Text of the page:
TOP STORY >>School funding back in session
Leader staff writer
Area legislators this week said they were disappointed or surprised—or both—that the state Supreme Court reopened for the second time the Lake View school-funding adequacy case. Justices on Thursday reappointed two special masters who had previously served in the case to conduct another review of the adequacy and fairness of the state’s public school system. In a 5-2 ruling, the court said it was not sure that reforms passed by legislators in April were enough to meet the court’s standards.
Several area legislators questioned whether the judicial branch was overstepping its bounds, serving as a super legislature and forcing them to spend more on schools. State Rep. Will Bond, D-Jacksonville, said it takes 51 representatives and 18 state senators to make a law, while a simple majority of the seven justices on the state Supreme Court, voting in secret, can do the same thing.
“The legal system is not set up for them to be Big brother,” Bond said. “I think their goal is worthy, to make sure we continue to make progress, but when you’re talking about the justice system, I don’t think you can have the ends justify the means.”
“(The supreme Court has) already set precedent of reopening the closed case,” said state Rep. Jeff Wood, D-Sherwood. “I don’t think it’s going to affect what we do in session. We’ve met the mandate. (Lead lawyer David) Matthews is trying to dictate legislative policy, using the courts to do that.”
In fact, Gov.-elect Mike Beebe and legislative leaders said that their education priorities wouldn’t be affected by the state Supreme Court’s decision to keep a long-running school funding battle open until May. Beebe said the shortcomings cited by districts that pushed for the case to remain open would be addressed when the Legislature convenes in January. “We might disagree on how to get there, but education will remain the top priority,’’ Beebe told The Associated Press in an interview. “I think we’re going to do what we we’re going to do regardless of whether the court stayed in the case.”
“I’m disappointed that we continually look to courts for guidance (while) trying in good faith to improve education in the state,” said state Rep. Sandra Prater, D-Jacksonville. “There always will be work to do to try to move Arkansas forward. One of the biggest issues will be school facilities, (ensuring that they are) safe and adequate.”
“I’m hoping that once the information is turned in as to the legislation and funding passed in the last session, it will satisfy them to close the case, said state Sen. Bobby Glover, D-Carlisle. “I’m not sure we ever going to satisfy them,” Glover said of the lawyers for the districts. “There’s got to be a stopping place somewhere.” “To me it seems like they are getting almost into the legislative arena with that kind of comments and order,” said state Sen. John Paul Capps, D-Searcy.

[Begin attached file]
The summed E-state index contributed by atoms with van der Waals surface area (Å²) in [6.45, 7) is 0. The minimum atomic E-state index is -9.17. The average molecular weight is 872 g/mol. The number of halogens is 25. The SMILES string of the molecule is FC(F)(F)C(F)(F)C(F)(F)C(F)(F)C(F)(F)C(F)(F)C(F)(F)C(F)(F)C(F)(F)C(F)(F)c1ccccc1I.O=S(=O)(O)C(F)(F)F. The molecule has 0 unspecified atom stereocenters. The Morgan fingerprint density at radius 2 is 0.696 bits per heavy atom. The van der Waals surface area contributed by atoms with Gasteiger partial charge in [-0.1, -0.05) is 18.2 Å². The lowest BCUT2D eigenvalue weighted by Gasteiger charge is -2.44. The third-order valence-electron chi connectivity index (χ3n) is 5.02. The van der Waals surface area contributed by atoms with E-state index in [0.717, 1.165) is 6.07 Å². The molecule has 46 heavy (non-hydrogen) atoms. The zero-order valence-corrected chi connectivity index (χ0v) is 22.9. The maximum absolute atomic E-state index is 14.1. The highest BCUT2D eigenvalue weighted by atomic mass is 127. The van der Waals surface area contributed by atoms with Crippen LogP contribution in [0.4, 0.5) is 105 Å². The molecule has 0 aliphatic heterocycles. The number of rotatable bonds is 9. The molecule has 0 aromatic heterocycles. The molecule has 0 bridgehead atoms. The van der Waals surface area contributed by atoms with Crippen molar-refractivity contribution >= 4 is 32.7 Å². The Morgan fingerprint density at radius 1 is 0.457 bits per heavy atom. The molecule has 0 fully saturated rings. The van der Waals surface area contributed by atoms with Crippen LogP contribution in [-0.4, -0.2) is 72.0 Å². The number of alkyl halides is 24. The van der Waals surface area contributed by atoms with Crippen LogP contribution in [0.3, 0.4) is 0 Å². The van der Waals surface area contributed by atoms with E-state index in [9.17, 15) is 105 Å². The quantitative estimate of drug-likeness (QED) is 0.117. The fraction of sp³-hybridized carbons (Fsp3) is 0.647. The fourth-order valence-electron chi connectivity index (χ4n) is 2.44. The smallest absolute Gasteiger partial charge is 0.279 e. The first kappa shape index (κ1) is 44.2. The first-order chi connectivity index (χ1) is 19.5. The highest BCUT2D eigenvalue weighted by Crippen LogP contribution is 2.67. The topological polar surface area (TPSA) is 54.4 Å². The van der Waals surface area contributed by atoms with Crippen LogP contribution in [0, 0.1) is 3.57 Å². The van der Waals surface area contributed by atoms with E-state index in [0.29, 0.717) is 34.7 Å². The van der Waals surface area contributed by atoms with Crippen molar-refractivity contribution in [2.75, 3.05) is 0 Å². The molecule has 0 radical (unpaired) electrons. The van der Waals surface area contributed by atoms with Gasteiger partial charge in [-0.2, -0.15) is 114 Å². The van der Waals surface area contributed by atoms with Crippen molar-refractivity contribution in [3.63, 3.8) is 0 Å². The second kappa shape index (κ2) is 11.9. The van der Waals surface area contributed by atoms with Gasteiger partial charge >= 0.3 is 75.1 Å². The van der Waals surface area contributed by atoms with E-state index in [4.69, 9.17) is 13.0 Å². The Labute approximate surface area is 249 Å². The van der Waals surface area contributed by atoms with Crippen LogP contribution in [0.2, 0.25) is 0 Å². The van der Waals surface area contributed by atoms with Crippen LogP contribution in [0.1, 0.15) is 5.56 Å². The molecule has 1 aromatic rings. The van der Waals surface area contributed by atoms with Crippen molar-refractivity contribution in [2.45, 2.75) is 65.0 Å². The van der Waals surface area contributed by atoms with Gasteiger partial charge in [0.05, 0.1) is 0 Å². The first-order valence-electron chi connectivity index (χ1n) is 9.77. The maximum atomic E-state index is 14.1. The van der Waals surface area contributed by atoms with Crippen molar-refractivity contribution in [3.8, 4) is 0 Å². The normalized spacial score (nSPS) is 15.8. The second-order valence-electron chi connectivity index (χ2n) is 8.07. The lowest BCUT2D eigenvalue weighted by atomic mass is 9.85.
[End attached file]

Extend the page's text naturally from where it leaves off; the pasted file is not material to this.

“Everyone is getting too busy in this thing,” he said. “Step back and look at what we’ve done.” The ruling gave the state 30 days to show that it had complied with the court’s order to improve schools. Special masters Bradley Jesson and David Newbern were named once again to review the work and delayed closing the Lake View case until May.
Matthews, the lead attorney who asked the court to delay issuing its mandate, said the decision gives the state time to address the areas where schools are still lacking, including on facilities funding and money for rapidly growing districts.
“I think they had every intention of correcting those deficiencies,’’ said Matthews, who represents the Rogers school district. “It was never intended to be a criticism of the Legislature or of the governor. It was a simple acknowledgement that by the Legislature’s own documents, they had admitted there remained some things to do.”
Beebe said the top education issue that must be addressed in the 2007 session is funding to fix crumbling school buildings. Beebe said he anticipates the amount needed for school facilities over the biennium will be higher than the $250 million originally estimated. Sen. Shane Broadway, who has headed legislative efforts to upgrade school buildings, has said the number could be as high as $300 million to $400 million but said the figure won’t be known until late December.
Beebe and lawmakers will likely have to use money from the state’s surplus, which is predicted to grow to $843 million by the end of this fiscal year. “The good news with the facilities issue is that the bulk of that is capital and can be funded from the accumulated surplus as opposed to ongoing general revenue,” Beebe said. “Obviously there are going to be ongoing needs annually that will have to be addressed.”